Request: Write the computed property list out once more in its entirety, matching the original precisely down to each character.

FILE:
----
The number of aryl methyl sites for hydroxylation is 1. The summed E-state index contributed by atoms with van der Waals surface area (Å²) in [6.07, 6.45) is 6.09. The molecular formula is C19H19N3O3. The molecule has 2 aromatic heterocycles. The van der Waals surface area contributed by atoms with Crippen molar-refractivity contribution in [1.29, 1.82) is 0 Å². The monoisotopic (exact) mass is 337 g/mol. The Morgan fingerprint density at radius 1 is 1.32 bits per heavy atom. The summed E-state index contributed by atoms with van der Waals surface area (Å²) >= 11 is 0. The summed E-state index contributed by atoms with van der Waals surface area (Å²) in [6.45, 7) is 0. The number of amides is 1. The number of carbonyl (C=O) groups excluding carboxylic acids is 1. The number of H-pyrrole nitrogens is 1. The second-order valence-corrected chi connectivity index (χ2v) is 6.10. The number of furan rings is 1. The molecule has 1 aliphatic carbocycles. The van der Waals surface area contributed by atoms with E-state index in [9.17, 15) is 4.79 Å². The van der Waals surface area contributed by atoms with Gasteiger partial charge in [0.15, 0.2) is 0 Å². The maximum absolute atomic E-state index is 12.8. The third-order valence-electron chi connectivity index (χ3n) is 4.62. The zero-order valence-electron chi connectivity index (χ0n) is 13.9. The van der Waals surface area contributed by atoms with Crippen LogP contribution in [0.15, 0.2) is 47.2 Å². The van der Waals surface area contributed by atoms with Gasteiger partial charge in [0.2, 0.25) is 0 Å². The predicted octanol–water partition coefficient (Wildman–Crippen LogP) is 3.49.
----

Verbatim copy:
The number of aryl methyl sites for hydroxylation is 1. The summed E-state index contributed by atoms with van der Waals surface area (Å²) in [6.07, 6.45) is 6.09. The molecular formula is C19H19N3O3. The molecule has 2 aromatic heterocycles. The van der Waals surface area contributed by atoms with Crippen molar-refractivity contribution in [1.29, 1.82) is 0 Å². The monoisotopic (exact) mass is 337 g/mol. The Morgan fingerprint density at radius 1 is 1.32 bits per heavy atom. The summed E-state index contributed by atoms with van der Waals surface area (Å²) >= 11 is 0. The summed E-state index contributed by atoms with van der Waals surface area (Å²) in [6.45, 7) is 0. The number of amides is 1. The number of carbonyl (C=O) groups excluding carboxylic acids is 1. The number of H-pyrrole nitrogens is 1. The second-order valence-corrected chi connectivity index (χ2v) is 6.10. The number of furan rings is 1. The molecule has 1 aliphatic carbocycles. The van der Waals surface area contributed by atoms with E-state index in [9.17, 15) is 4.79 Å². The van der Waals surface area contributed by atoms with Gasteiger partial charge in [0.15, 0.2) is 0 Å². The maximum absolute atomic E-state index is 12.8. The third-order valence-electron chi connectivity index (χ3n) is 4.62. The zero-order valence-electron chi connectivity index (χ0n) is 13.9. The van der Waals surface area contributed by atoms with Crippen LogP contribution in [0.15, 0.2) is 47.2 Å². The van der Waals surface area contributed by atoms with Gasteiger partial charge in [0.2, 0.25) is 0 Å². The predicted octanol–water partition coefficient (Wildman–Crippen LogP) is 3.49.